The example I use is Butterflies, which change from a crawling creature to one that flies, mid life.
Except we have a pretty good idea of how it happens.
Do you believe in eggs? That is, do you believe in organisms--including insects--that reproduce by laying eggs? And do you believe that those eggs don't have shells?
If so, can you imagine a mutation that makes an egg very slightly motile? The outer layers of such eggs is typically some kind of protein. Suppose that there is a mutation such that after the egg has grown to a certain size there is a biochemical response that causes the protein coat to contract when exposed to light. Lots of biochemicals react to light, and some of them change shape or react with other molecules under the exposure to light in ways that cause them to change shape. It just has be a tiny bit.
Now you have an "egg" that in its later stages of development moves away from light. Such an egg might plausibly be more likely to survive than one that stays put. So over time, the eggs of such insects that are very slightly motile come to predominate. There is no way around that if the mutation is heritable, so unless you don't believe in DNA--and chemistry--you have to accept that that happens. You could also deny the laws of probability, in which case I have a lottery ticket to sell you.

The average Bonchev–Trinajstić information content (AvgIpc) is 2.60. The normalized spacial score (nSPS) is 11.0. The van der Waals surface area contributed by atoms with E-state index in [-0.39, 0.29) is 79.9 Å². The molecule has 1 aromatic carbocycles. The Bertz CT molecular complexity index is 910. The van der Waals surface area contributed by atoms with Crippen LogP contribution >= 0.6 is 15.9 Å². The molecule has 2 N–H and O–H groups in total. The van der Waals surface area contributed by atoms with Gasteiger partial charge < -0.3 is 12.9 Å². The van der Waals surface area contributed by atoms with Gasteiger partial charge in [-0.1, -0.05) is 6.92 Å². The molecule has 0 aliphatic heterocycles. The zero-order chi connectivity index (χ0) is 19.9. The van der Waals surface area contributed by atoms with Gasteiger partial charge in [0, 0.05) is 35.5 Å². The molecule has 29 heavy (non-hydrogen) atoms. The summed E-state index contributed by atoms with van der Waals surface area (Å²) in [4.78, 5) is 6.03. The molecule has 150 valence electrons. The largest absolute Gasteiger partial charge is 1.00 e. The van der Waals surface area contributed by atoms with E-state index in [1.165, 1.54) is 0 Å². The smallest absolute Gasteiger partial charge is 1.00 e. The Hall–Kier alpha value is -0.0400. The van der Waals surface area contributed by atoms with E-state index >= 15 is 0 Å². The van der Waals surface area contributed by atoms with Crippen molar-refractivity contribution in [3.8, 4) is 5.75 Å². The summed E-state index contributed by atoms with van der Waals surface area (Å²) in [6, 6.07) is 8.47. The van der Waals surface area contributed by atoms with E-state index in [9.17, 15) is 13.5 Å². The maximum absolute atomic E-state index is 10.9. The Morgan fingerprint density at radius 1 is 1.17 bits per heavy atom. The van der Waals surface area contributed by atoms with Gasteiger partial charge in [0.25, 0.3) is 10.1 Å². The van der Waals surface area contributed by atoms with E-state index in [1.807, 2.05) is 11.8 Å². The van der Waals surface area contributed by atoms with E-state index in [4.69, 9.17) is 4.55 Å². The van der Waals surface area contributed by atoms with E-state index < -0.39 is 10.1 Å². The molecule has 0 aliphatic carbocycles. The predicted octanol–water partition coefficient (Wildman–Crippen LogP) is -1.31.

Now iterate this process over a few million generations. Can you see how you might go from a flying insect that lays eggs to a flying insect that lays slightly motile eggs to a flying insect that has a motile larval stage?
What we can or cannot imagine is irrelevant to what does or does not exist, so I'm not arguing here that "evolution is imaginable and therefore true", but merely trying to extend your imagination to the point where you are motivated to look more deeply into the subject.
My own belief is that evolution by variation and natural selection is not just plausible, but mathematically necessary: http://www.amazon.com/Darwins-...